One of my favorite things about starting a new month are the new book releases. There are some truly amazing books coming out this year, my TBR seems to grow every day. As February is Black History Month, I will be prioritizing reads by Black authors. There are lots of great books by Black authors being released in February, and I thought I’d highlight 5 that I’m especially looking forward to!
Yesterday is History by Kosoko Jackson (Feb 2)
I was fortunate enough to read an ARC of Yesterday is History and I absolutely fell in love with it! Once I started it I could not put it down. I loved Andre and following him on his beautiful journey of self-discovery. Kosoko Jackson has a beautiful writing style that allows the reader to fully immerse themselves into the story. I was so sad when the story ended because I just wanted to stay in this world. I’m so excited for Yesterday is History to be released and for everyone to read this beautiful story.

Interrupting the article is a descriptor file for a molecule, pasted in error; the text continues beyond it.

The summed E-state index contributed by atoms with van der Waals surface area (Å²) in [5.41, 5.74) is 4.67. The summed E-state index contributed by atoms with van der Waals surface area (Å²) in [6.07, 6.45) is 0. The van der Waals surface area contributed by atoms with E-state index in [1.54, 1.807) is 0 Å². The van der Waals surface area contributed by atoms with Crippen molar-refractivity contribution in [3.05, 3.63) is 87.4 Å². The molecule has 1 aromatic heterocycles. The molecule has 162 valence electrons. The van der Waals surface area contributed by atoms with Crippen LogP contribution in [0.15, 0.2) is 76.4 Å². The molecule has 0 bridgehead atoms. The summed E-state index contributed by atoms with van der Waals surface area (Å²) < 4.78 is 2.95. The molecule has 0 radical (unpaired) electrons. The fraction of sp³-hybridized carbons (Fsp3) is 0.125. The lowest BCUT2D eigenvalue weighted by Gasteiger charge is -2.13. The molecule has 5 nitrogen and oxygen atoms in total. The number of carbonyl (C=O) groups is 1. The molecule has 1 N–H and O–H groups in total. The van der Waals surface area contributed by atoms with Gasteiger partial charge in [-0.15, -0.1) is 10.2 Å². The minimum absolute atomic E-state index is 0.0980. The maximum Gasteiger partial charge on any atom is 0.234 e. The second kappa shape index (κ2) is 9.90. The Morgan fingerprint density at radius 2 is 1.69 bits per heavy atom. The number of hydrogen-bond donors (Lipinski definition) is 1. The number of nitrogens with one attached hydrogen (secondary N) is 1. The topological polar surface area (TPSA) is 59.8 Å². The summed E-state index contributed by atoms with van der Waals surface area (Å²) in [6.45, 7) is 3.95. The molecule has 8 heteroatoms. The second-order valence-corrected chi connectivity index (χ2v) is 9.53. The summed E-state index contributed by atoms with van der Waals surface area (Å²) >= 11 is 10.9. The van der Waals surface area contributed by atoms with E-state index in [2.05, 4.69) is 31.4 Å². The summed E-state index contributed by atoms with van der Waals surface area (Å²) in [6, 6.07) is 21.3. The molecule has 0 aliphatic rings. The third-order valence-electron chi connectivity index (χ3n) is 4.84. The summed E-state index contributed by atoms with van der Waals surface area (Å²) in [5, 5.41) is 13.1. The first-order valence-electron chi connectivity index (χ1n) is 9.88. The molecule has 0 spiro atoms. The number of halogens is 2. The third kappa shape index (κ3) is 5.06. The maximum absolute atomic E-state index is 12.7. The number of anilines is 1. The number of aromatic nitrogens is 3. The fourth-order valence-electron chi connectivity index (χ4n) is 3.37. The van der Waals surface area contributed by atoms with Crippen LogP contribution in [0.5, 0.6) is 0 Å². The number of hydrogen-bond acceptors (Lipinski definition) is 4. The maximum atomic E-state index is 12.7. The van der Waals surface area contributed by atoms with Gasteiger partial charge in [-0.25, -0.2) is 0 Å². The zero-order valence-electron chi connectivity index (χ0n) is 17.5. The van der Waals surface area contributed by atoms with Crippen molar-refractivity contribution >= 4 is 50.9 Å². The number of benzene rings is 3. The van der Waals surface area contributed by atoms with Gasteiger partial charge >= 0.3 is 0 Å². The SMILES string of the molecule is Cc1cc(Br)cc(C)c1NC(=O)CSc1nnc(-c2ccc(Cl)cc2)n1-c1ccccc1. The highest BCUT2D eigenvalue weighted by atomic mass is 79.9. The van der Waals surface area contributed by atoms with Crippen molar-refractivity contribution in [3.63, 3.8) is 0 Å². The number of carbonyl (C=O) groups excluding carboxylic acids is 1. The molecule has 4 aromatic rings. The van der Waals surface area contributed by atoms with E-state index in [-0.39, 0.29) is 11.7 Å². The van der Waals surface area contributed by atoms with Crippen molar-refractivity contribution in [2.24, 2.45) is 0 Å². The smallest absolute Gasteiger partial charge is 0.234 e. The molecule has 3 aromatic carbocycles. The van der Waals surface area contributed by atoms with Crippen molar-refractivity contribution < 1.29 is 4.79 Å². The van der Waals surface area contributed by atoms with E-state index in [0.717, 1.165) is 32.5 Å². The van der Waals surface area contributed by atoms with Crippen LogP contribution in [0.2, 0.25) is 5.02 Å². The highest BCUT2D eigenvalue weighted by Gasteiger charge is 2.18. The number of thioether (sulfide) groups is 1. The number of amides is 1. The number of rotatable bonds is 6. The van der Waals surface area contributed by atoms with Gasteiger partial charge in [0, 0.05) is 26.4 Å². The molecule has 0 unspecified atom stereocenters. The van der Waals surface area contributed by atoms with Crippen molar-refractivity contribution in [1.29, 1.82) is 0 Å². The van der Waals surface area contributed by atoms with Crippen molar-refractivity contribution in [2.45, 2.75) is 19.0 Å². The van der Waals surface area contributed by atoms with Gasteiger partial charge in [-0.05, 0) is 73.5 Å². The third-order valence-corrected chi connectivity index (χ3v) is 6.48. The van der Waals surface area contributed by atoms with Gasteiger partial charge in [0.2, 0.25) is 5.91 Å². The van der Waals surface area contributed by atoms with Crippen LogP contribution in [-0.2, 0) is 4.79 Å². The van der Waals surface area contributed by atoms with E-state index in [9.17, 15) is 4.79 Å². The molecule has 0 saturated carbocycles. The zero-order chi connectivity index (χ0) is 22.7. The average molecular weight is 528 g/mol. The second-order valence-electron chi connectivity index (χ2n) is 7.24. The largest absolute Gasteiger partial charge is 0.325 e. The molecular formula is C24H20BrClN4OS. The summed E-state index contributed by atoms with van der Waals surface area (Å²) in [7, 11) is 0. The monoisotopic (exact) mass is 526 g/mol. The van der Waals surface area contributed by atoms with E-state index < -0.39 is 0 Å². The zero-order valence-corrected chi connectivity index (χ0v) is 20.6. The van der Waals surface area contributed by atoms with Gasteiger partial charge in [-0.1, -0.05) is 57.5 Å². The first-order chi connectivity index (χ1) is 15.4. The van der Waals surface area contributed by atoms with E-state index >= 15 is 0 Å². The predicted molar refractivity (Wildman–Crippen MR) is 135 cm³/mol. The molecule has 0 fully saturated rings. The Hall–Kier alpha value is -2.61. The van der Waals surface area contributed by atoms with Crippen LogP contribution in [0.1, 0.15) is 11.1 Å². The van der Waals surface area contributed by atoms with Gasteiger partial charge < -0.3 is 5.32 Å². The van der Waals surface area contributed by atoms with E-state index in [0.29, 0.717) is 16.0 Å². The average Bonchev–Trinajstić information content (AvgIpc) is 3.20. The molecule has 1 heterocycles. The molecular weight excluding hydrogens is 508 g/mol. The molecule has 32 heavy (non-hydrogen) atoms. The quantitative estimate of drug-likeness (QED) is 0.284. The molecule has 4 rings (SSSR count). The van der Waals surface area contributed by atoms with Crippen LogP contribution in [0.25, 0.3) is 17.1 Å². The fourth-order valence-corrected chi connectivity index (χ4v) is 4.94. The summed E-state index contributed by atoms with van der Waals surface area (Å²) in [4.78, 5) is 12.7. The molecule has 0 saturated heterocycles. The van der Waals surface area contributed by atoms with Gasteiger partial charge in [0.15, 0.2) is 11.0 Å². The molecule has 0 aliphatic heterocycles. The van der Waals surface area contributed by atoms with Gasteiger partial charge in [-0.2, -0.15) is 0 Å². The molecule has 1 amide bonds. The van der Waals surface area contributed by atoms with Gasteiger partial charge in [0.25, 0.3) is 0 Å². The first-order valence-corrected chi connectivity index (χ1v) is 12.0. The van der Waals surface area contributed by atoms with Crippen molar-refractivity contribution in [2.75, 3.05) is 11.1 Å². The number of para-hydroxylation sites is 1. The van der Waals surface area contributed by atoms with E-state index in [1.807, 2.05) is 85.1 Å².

Weeks ago, Andre Cobb received a much-needed liver transplant.
He’s ready for his life to finally begin, until one night, when he passes out and wakes up somewhere totally unexpected…in 1969, where he connects with a magnetic boy named Michael.
And then, just as suddenly as he arrived, he slips back to present-day Boston, where the family of his donor is waiting to explain that his new liver came with a side effect—the ability to time travel. And they’ve tasked their youngest son, Blake, with teaching Andre how to use his unexpected new gift.